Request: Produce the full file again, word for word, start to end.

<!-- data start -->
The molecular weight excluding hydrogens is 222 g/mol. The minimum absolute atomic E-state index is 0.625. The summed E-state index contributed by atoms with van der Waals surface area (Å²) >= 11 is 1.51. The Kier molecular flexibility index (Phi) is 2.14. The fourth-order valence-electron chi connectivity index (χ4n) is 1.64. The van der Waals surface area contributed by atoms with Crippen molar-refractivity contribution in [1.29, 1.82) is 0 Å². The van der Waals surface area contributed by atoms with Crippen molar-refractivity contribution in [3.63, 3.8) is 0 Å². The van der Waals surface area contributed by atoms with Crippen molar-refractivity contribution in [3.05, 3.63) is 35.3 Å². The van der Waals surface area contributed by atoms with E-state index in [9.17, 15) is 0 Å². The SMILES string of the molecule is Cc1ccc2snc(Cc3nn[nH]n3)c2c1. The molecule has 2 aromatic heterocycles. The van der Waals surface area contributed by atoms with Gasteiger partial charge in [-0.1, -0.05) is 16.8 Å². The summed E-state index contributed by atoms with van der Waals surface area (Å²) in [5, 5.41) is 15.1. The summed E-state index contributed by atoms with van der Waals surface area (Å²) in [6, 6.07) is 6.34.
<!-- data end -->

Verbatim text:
The molecular weight excluding hydrogens is 222 g/mol. The minimum absolute atomic E-state index is 0.625. The summed E-state index contributed by atoms with van der Waals surface area (Å²) >= 11 is 1.51. The Kier molecular flexibility index (Phi) is 2.14. The fourth-order valence-electron chi connectivity index (χ4n) is 1.64. The van der Waals surface area contributed by atoms with Crippen molar-refractivity contribution in [1.29, 1.82) is 0 Å². The van der Waals surface area contributed by atoms with Crippen molar-refractivity contribution in [3.63, 3.8) is 0 Å². The van der Waals surface area contributed by atoms with Crippen molar-refractivity contribution in [3.05, 3.63) is 35.3 Å². The van der Waals surface area contributed by atoms with E-state index in [9.17, 15) is 0 Å². The SMILES string of the molecule is Cc1ccc2snc(Cc3nn[nH]n3)c2c1. The molecule has 2 aromatic heterocycles. The van der Waals surface area contributed by atoms with Gasteiger partial charge in [-0.1, -0.05) is 16.8 Å². The summed E-state index contributed by atoms with van der Waals surface area (Å²) in [5, 5.41) is 15.1. The summed E-state index contributed by atoms with van der Waals surface area (Å²) in [6, 6.07) is 6.34.